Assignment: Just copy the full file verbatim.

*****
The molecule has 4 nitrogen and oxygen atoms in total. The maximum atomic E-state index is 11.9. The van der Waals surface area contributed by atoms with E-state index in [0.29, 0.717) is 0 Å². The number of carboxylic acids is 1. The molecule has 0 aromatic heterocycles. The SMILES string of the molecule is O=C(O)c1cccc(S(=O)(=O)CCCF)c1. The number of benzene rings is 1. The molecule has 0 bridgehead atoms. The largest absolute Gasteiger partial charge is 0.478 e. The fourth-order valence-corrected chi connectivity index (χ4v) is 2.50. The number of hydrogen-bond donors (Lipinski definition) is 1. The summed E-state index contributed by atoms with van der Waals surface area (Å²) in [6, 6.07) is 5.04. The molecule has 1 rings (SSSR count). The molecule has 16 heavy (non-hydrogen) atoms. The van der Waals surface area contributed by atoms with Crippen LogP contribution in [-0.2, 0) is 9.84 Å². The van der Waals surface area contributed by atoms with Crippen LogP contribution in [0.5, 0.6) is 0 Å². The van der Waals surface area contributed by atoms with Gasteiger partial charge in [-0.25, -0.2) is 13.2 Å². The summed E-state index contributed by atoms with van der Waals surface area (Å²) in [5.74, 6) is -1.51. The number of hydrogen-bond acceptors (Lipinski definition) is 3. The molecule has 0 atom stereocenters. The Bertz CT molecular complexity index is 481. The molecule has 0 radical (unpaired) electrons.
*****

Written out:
The molecule has 4 nitrogen and oxygen atoms in total. The maximum atomic E-state index is 11.9. The van der Waals surface area contributed by atoms with E-state index in [0.29, 0.717) is 0 Å². The number of carboxylic acids is 1. The molecule has 0 aromatic heterocycles. The SMILES string of the molecule is O=C(O)c1cccc(S(=O)(=O)CCCF)c1. The number of benzene rings is 1. The molecule has 0 bridgehead atoms. The largest absolute Gasteiger partial charge is 0.478 e. The fourth-order valence-corrected chi connectivity index (χ4v) is 2.50. The number of hydrogen-bond donors (Lipinski definition) is 1. The summed E-state index contributed by atoms with van der Waals surface area (Å²) in [6, 6.07) is 5.04. The molecule has 1 rings (SSSR count). The molecule has 16 heavy (non-hydrogen) atoms. The van der Waals surface area contributed by atoms with Crippen LogP contribution in [-0.2, 0) is 9.84 Å². The van der Waals surface area contributed by atoms with Crippen LogP contribution in [0.5, 0.6) is 0 Å². The van der Waals surface area contributed by atoms with Gasteiger partial charge in [-0.25, -0.2) is 13.2 Å². The summed E-state index contributed by atoms with van der Waals surface area (Å²) in [5.74, 6) is -1.51. The number of hydrogen-bond acceptors (Lipinski definition) is 3. The molecule has 0 atom stereocenters. The Bertz CT molecular complexity index is 481. The molecule has 0 radical (unpaired) electrons.